There are many types of espresso makers on the market but in order to brew true espresso, you need to ensure that your machine has a strong pump that can force the water at proper brewing temperatures through finely ground coffee at approximately 9 atmospheres of pressure.
An espresso should take 20-25 seconds to brew in a home espresso machine with a strong pump, and should have the consistency of flowing honey. As the espresso flows into the cup, there should be a caramel-colored foam (“crema”) on top.
A fully extracted, properly prepared espresso yields 1 to 1-1/2 fluid ounces (30-45cc), about the size of a shot glass or about a half a small demitasse cup.
Moka pots are sometimes referred to as a stovetop espresso maker. However, without the pressure of the espresso machine, the coffee brewed in moka pots is closer to that of percolators than espresso makers.
There are many variations in design for moka pots but the basic function is the same. At its most basic, the moka pot consists of 3 parts:
- A chamber at the bottom for the water. It has a threaded opening for the top section and a pressure relief valve. This section is almost always made from metal and is filled with water to just below the level of the relief valve
- The middle part holds the ground coffee. It is a metal ring with a funnel attached to its bottom (all one piece). The funnel is separated from the ring by a screen which usually spreads across the bottom of the ring before it narrows for the funnel.
- This component is also made of metal. This section simply drops into the lower section, and finely ground coffee is spooned in until full or slightly heaping. The grounds should not be packed.
- The brewed coffee flows into and is poured from the top section which has a threaded opening for the bottom section and is topped off by a lid (commonly one that flips open and closed). This component varies the most, both in shape and composition. The bottom of this section has a screen very similar to the one in the middle section.
This screen also leads to a tube, one that points up into the upper section. The upper section gets threaded onto the bottom section, thereby slightly packing the coffee in the middle section.
The assembled device is placed on the stove and the water is heated. Since the lower chamber is airtight, the expanding air pushes down on the water and forces it up the lower tube, through the coffee and through the top tube. It spurts out of the tube (which ends near the top of the upper chamber) and drops down into the bottom of the top reservoir. A moka pot can make good quality, strong coffee.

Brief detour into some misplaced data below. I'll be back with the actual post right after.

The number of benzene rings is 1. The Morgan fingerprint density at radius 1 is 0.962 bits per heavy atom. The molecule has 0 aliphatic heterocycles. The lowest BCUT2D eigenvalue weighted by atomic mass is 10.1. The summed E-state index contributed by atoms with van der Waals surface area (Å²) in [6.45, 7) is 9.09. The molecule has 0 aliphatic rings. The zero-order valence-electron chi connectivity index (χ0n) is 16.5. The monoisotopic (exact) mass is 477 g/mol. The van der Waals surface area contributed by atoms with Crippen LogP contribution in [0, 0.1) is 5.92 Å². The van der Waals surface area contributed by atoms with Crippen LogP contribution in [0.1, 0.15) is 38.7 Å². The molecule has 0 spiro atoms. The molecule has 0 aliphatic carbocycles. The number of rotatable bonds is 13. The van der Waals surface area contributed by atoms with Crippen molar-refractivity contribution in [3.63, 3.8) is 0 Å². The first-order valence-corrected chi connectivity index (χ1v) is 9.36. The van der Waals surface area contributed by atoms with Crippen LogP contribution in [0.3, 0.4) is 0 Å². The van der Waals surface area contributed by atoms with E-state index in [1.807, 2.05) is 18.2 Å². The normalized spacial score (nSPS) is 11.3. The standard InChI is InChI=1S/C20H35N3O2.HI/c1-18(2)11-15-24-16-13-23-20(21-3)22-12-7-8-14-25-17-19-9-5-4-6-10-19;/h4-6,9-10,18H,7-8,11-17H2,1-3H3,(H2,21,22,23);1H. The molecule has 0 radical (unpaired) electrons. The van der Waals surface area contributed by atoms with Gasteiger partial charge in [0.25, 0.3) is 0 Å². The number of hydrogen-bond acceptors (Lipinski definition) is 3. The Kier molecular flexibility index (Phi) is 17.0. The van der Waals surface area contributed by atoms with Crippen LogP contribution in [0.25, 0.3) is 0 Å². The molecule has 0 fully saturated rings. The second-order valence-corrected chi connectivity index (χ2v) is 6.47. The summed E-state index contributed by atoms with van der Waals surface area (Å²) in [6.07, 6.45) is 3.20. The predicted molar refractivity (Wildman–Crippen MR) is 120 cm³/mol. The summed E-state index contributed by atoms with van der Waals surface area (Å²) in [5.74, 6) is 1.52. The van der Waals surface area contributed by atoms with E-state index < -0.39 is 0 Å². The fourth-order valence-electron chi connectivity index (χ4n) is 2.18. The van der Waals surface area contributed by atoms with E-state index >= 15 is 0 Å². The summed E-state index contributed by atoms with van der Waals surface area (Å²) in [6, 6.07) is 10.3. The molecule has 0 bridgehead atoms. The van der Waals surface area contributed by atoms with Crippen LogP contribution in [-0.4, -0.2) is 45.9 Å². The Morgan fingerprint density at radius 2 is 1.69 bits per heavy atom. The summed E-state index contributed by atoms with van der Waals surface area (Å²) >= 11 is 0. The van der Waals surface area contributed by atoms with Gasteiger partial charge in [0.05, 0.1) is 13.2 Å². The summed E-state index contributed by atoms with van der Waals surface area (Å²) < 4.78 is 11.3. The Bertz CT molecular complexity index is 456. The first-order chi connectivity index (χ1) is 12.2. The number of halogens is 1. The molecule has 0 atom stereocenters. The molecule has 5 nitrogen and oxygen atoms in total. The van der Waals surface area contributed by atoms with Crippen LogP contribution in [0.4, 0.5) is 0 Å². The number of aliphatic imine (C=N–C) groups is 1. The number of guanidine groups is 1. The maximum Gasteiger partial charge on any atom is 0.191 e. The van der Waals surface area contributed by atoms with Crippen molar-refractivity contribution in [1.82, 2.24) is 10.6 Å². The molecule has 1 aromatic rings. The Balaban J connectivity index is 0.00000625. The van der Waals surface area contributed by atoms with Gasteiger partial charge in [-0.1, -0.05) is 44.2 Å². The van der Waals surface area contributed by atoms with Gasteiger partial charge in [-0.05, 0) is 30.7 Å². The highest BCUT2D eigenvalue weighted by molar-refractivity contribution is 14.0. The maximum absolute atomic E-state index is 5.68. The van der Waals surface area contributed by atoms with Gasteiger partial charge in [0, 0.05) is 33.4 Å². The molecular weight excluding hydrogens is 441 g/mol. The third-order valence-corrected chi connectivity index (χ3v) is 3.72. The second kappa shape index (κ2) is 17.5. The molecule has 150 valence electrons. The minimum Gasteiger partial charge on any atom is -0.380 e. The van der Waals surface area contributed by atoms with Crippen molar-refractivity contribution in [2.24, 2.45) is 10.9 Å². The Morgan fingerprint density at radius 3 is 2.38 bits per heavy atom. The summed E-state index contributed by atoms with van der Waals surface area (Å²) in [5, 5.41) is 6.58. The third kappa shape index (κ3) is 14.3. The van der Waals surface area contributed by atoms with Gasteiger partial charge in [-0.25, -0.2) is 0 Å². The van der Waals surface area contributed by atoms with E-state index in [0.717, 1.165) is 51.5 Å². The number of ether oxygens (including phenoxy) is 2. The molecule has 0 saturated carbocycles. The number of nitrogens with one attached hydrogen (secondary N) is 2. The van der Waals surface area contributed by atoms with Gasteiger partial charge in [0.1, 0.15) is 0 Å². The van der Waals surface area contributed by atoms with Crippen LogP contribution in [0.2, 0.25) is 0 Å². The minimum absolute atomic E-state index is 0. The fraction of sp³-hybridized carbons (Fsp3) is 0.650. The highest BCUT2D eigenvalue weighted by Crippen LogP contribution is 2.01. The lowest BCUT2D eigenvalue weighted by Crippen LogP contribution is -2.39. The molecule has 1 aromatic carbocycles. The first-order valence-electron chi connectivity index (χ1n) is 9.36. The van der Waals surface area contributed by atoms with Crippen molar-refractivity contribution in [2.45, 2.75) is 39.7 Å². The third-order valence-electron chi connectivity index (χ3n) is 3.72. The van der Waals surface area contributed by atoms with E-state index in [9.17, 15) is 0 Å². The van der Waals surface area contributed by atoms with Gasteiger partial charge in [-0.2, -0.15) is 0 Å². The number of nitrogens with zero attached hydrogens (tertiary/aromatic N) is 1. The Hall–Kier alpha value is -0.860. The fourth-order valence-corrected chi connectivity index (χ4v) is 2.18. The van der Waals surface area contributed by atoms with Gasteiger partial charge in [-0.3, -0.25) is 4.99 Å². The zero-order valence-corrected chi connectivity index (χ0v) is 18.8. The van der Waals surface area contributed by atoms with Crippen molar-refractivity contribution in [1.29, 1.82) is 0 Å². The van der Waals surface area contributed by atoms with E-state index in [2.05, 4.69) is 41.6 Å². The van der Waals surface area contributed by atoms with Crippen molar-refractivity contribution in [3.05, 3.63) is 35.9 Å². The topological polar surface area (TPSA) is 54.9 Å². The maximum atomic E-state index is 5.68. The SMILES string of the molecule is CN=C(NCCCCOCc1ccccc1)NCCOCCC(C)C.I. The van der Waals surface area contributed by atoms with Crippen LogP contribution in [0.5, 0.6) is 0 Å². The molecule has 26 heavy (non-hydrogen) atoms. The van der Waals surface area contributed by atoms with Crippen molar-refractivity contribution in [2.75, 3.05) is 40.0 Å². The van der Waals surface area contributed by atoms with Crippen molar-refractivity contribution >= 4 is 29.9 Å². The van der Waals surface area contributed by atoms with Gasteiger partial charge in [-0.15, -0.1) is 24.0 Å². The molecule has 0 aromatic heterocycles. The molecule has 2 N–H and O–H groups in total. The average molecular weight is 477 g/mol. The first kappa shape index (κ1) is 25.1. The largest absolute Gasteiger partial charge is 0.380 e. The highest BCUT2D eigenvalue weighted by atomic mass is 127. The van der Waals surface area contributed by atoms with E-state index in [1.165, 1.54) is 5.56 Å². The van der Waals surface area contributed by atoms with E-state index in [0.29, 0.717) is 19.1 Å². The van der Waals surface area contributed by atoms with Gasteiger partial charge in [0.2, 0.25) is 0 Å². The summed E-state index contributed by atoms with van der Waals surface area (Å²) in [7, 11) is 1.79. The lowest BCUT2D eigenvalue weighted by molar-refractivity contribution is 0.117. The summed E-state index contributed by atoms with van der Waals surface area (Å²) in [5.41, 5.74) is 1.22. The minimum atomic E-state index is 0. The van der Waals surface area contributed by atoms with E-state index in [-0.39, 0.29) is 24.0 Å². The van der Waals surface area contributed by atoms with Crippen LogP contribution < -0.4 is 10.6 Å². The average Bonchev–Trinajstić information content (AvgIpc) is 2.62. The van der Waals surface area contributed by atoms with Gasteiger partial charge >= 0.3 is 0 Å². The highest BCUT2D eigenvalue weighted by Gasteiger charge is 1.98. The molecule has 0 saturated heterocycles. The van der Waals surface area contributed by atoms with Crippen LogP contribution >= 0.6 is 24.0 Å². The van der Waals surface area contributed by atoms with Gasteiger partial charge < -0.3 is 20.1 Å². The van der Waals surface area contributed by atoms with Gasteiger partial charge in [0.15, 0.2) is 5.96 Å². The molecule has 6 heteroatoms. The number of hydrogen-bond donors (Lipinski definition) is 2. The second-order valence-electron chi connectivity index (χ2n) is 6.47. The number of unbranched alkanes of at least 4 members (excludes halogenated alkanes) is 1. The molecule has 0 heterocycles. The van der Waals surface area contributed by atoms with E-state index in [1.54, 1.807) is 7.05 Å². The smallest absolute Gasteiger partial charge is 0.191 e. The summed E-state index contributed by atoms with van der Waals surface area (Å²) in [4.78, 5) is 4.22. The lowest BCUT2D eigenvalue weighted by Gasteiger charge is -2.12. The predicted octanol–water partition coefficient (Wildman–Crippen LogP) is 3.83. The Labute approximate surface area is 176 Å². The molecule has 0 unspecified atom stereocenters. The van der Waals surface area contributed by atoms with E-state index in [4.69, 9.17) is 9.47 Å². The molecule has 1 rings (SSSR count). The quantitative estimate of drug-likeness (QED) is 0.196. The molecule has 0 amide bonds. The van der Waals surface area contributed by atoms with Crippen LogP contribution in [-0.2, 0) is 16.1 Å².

Flip Pots (Napolitano)
These types of stove top coffeemakers are comprised of four metal parts. One part looks like a very small pot with a handle. The second part, which also has a handle, looks like the first but has a spout. These two parts snap together to form the outer part of the coffeemaker. Inside these pieces is a two-piece assembly that looks like a salt shaker. When the internal assembly is removed and its perforated lid unscrewed, a second perforated surface can be seen inside the "saltshaker" about one inch from the lip. Ground coffee is placed inside and the top screwed on.
Water is placed inside the pot-shaped piece and all of the pieces are assembled. The side with the water is placed on a hot stove. When it is hot enough, water will begin to seep out of a tiny hole near the lip of the bottom piece. At this point, you flip the pot over, and the hot water will seep through the coffee into the piece with the spout. Once all the water seeps through (roughly about two minutes), the coffee is ready to be poured. This type of coffeemakers makes a decent strong cup of coffee, but like moka pots and percolators does not filter our bitter oils and sediments.
A funnel-shaped bowl is put on top of a carafe, forming a seal. The funnel's tube leads down into the carafe nearly to the bottom. The top of the tube is covered by one of various designs of filters. Fine grind coffee is placed into this top bowl and then the carafe is placed on a gas stove. As the unit is heated the increased air pressure in the sealed carafe forces the water up the tube into the top bowl where it mixes with the ground coffee. When most of the water has moved to the top portion the heat is reduced and the mixture is allowed to steep for a minute or two.
The device is then removed from the heat source. As the lower bowl cools its internal pressure drops, pulling the liquid down from the upper chamber. The heating container now doubles as the serving carafe. Because of the filter, the grounds remain behind in the top container. This process produces an excellent cup of coffee.
Turkish Coffeemakers (Ibriks)
The Ibrik is filled with water (approximately two-thirds) and very finely powdered coffee (roughly one tablespoon per three ounces of water) is added. The coffee should be evenly distributed on top of the water so the opening is not blocked.
The coffee should be evenly distributed on top of the water so the opening is not blocked. The water should come nearly to a boil in a minute or two and begin to foam up through the coffee. If your coffee boils rather than foams, you may have used too little coffee or over-heated the water. When this foam rises somewhat thickly, remove the pot from the heat long enough for the foam to settle. The grounds should settle in the cup before drinking.